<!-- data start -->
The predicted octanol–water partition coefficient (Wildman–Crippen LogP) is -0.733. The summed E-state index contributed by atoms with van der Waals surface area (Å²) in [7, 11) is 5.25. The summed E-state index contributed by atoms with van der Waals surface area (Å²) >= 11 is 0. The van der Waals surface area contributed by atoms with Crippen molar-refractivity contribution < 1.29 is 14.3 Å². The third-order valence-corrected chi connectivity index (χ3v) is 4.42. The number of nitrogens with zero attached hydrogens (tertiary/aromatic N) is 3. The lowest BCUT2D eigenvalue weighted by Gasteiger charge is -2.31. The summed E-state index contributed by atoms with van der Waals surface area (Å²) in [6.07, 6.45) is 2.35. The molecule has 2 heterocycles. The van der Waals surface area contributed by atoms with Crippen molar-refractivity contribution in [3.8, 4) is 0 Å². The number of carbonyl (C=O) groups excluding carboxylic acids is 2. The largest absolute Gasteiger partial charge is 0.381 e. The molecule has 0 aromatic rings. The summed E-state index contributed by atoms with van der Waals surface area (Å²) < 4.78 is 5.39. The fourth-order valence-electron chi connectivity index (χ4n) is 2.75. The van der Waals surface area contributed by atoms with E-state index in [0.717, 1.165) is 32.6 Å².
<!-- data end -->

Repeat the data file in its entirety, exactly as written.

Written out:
The predicted octanol–water partition coefficient (Wildman–Crippen LogP) is -0.733. The summed E-state index contributed by atoms with van der Waals surface area (Å²) in [7, 11) is 5.25. The summed E-state index contributed by atoms with van der Waals surface area (Å²) >= 11 is 0. The van der Waals surface area contributed by atoms with Crippen molar-refractivity contribution < 1.29 is 14.3 Å². The third-order valence-corrected chi connectivity index (χ3v) is 4.42. The number of nitrogens with zero attached hydrogens (tertiary/aromatic N) is 3. The lowest BCUT2D eigenvalue weighted by Gasteiger charge is -2.31. The summed E-state index contributed by atoms with van der Waals surface area (Å²) in [6.07, 6.45) is 2.35. The molecule has 2 heterocycles. The van der Waals surface area contributed by atoms with Crippen molar-refractivity contribution in [3.8, 4) is 0 Å². The number of carbonyl (C=O) groups excluding carboxylic acids is 2. The largest absolute Gasteiger partial charge is 0.381 e. The molecule has 0 aromatic rings. The summed E-state index contributed by atoms with van der Waals surface area (Å²) < 4.78 is 5.39. The fourth-order valence-electron chi connectivity index (χ4n) is 2.75. The van der Waals surface area contributed by atoms with E-state index in [0.717, 1.165) is 32.6 Å².